Native to North America, elderberries were once so prevalent they were called "ditch weed." Today they are slowly being brought under cultivation in Europe and South America, with small commercial plantings in the midwestern United States. In addition to their use as fruiting plants, they are also suitable as landscape plants, hedges or windscreens. Elderberries produce white flowers in summer and gray/blue or purplish-black berries that are borne in clusters in early fall.
Plant elderberries in moist, well-drained but fertile soils. They tolerate sandy, loamy or clay soils but prefer the pH to be between 5.5 and 65. Elderberries will not tolerate soil with poor drainage.
Elderberries are shallow-rooted shrubs that greatly benefit from regular watering during their first year in your garden so they become well established. Thereafter, they will be somewhat drought tolerant.
Cultivate carefully to remove weeds so as not to damage elderberries' shallow roots. Applying a mulch will reduce the ability of most weeds to grow and all but eliminate the need to cultivate.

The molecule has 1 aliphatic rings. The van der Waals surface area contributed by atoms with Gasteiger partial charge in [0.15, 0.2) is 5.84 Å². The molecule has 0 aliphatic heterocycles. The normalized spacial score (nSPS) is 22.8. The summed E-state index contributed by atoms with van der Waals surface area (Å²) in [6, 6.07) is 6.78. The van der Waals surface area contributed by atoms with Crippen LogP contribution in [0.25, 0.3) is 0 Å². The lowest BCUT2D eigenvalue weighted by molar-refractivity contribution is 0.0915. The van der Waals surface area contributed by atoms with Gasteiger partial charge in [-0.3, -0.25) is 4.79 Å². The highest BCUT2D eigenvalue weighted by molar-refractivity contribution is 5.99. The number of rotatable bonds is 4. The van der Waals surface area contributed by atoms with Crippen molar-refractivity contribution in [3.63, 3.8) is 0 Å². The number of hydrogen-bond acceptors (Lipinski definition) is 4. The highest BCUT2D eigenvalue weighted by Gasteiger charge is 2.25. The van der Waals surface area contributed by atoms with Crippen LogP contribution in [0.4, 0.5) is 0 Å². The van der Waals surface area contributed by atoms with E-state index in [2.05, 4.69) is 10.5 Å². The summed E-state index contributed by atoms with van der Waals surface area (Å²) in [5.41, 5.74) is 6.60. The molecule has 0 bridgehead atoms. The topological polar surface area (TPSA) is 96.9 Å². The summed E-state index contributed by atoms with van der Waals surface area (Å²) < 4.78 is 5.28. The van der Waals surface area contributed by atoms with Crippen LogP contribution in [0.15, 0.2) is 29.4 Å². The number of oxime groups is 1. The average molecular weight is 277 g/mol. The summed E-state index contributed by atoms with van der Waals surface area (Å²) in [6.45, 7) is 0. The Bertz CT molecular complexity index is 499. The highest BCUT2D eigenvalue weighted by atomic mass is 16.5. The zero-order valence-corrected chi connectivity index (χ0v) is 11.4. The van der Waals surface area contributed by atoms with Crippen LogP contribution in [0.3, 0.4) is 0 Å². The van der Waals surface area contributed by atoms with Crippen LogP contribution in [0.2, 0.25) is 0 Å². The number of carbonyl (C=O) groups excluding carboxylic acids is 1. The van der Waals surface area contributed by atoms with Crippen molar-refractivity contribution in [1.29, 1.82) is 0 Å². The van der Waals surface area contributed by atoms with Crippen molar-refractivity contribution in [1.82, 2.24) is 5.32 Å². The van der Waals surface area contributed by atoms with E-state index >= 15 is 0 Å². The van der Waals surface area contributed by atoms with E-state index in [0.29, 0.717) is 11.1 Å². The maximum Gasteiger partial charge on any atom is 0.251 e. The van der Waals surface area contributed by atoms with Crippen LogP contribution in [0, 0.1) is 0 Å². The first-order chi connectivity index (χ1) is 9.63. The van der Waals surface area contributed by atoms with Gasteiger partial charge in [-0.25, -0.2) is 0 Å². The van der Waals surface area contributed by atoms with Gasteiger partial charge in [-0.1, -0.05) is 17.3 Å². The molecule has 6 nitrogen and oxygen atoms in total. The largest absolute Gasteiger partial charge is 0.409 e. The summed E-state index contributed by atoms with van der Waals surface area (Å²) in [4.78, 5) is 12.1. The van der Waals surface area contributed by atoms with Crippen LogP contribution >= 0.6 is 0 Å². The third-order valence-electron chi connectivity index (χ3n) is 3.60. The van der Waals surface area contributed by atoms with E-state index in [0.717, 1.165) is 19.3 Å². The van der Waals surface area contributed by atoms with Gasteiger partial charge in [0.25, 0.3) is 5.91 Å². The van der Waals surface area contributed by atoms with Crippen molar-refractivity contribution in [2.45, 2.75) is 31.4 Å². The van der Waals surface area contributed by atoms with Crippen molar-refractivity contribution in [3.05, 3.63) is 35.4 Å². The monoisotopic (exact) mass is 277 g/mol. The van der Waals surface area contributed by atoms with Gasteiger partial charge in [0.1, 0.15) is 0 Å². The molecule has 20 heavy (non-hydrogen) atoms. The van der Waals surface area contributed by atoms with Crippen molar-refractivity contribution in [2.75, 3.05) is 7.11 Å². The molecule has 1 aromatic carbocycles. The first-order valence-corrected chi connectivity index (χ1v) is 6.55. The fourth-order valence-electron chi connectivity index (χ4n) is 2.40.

Berries are ready for harvest from late August through early September. Because the birds like them so much, protect your crop by covering the bushes with netting. Remove the entire cluster of berries when they are ripe and remove the berries from the cluster before using. Elderberries should be cooked before they are eaten because of their slight astringent taste. Use the fruits soon after harvesting. They are most often used to make jam, jellies or wine.
Beginning when the plants are four years old, prune out dead canes every year. Fruit is borne on 2-year-old canes, which then die after fruiting. The removal of dead canes will encourage the development of new canes and a good crop of berries every year.